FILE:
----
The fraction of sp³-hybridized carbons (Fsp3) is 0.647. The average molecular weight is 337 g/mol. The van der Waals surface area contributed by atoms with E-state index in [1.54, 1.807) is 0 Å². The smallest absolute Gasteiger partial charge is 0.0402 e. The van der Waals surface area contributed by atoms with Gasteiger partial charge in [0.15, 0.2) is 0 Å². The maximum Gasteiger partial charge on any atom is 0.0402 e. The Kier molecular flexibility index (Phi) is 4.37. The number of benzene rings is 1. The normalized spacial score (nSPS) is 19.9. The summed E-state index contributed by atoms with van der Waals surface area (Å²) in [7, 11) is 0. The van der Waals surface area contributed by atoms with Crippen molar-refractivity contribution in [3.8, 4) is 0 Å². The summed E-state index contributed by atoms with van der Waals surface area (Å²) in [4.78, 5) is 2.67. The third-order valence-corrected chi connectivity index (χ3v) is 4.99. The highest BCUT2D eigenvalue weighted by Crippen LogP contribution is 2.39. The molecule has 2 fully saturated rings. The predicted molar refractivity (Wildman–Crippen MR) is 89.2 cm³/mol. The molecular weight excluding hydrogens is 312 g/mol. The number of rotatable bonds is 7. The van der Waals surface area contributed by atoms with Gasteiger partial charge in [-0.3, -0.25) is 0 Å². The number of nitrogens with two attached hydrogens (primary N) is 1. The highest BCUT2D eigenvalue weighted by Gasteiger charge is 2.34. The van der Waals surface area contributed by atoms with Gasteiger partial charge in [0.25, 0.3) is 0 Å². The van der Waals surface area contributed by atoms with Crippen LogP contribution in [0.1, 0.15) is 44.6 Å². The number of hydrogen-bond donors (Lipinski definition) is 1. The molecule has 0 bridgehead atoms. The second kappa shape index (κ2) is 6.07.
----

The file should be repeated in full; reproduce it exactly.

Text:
The fraction of sp³-hybridized carbons (Fsp3) is 0.647. The average molecular weight is 337 g/mol. The van der Waals surface area contributed by atoms with E-state index in [1.54, 1.807) is 0 Å². The smallest absolute Gasteiger partial charge is 0.0402 e. The van der Waals surface area contributed by atoms with Gasteiger partial charge in [0.15, 0.2) is 0 Å². The maximum Gasteiger partial charge on any atom is 0.0402 e. The Kier molecular flexibility index (Phi) is 4.37. The number of benzene rings is 1. The normalized spacial score (nSPS) is 19.9. The summed E-state index contributed by atoms with van der Waals surface area (Å²) in [7, 11) is 0. The van der Waals surface area contributed by atoms with Crippen molar-refractivity contribution in [3.8, 4) is 0 Å². The summed E-state index contributed by atoms with van der Waals surface area (Å²) in [4.78, 5) is 2.67. The third-order valence-corrected chi connectivity index (χ3v) is 4.99. The highest BCUT2D eigenvalue weighted by Crippen LogP contribution is 2.39. The molecule has 2 fully saturated rings. The predicted molar refractivity (Wildman–Crippen MR) is 89.2 cm³/mol. The molecular weight excluding hydrogens is 312 g/mol. The number of rotatable bonds is 7. The van der Waals surface area contributed by atoms with Gasteiger partial charge in [-0.3, -0.25) is 0 Å². The number of nitrogens with two attached hydrogens (primary N) is 1. The highest BCUT2D eigenvalue weighted by Gasteiger charge is 2.34. The van der Waals surface area contributed by atoms with Gasteiger partial charge in [0.25, 0.3) is 0 Å². The van der Waals surface area contributed by atoms with Crippen LogP contribution in [0.1, 0.15) is 44.6 Å². The number of hydrogen-bond donors (Lipinski definition) is 1. The molecule has 0 bridgehead atoms. The second kappa shape index (κ2) is 6.07.